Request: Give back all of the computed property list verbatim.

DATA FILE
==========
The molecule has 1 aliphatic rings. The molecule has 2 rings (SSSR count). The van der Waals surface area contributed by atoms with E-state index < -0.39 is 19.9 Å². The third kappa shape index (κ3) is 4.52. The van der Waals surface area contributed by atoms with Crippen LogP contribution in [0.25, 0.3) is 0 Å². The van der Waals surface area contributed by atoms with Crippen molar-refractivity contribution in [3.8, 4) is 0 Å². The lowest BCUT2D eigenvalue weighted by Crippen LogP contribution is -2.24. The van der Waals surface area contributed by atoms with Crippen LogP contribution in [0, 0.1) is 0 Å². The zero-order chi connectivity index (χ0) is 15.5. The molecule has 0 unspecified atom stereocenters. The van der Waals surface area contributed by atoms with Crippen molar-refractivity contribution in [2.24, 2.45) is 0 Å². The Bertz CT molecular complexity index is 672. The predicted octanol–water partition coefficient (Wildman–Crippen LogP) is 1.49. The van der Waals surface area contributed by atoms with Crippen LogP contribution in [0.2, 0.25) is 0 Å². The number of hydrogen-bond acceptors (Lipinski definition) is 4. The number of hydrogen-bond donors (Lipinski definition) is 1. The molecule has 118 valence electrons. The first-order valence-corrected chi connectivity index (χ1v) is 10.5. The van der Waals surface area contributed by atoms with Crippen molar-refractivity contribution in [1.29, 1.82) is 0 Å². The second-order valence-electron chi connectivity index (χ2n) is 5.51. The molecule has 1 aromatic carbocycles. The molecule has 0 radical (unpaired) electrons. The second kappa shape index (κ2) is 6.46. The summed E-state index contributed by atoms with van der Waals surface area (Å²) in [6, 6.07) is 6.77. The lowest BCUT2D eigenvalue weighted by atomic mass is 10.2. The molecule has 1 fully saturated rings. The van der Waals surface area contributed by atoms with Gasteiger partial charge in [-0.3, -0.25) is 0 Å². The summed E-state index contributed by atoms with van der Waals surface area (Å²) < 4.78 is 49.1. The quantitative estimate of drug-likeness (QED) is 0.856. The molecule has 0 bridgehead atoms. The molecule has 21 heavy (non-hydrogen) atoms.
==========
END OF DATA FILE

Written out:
The molecule has 1 aliphatic rings. The molecule has 2 rings (SSSR count). The van der Waals surface area contributed by atoms with E-state index < -0.39 is 19.9 Å². The third kappa shape index (κ3) is 4.52. The van der Waals surface area contributed by atoms with Crippen LogP contribution in [0.25, 0.3) is 0 Å². The van der Waals surface area contributed by atoms with Crippen molar-refractivity contribution in [3.8, 4) is 0 Å². The lowest BCUT2D eigenvalue weighted by Crippen LogP contribution is -2.24. The van der Waals surface area contributed by atoms with Crippen LogP contribution in [0, 0.1) is 0 Å². The zero-order chi connectivity index (χ0) is 15.5. The molecule has 0 unspecified atom stereocenters. The van der Waals surface area contributed by atoms with Crippen molar-refractivity contribution in [2.24, 2.45) is 0 Å². The Bertz CT molecular complexity index is 672. The predicted octanol–water partition coefficient (Wildman–Crippen LogP) is 1.49. The van der Waals surface area contributed by atoms with Crippen LogP contribution in [0.2, 0.25) is 0 Å². The number of hydrogen-bond acceptors (Lipinski definition) is 4. The number of hydrogen-bond donors (Lipinski definition) is 1. The molecule has 118 valence electrons. The first-order valence-corrected chi connectivity index (χ1v) is 10.5. The van der Waals surface area contributed by atoms with Crippen molar-refractivity contribution in [1.29, 1.82) is 0 Å². The second-order valence-electron chi connectivity index (χ2n) is 5.51. The molecule has 1 aromatic carbocycles. The molecule has 0 radical (unpaired) electrons. The second kappa shape index (κ2) is 6.46. The summed E-state index contributed by atoms with van der Waals surface area (Å²) in [6, 6.07) is 6.77. The lowest BCUT2D eigenvalue weighted by atomic mass is 10.2. The molecule has 1 fully saturated rings. The van der Waals surface area contributed by atoms with Gasteiger partial charge in [-0.3, -0.25) is 0 Å². The summed E-state index contributed by atoms with van der Waals surface area (Å²) < 4.78 is 49.1. The quantitative estimate of drug-likeness (QED) is 0.856. The molecule has 0 bridgehead atoms. The molecule has 21 heavy (non-hydrogen) atoms.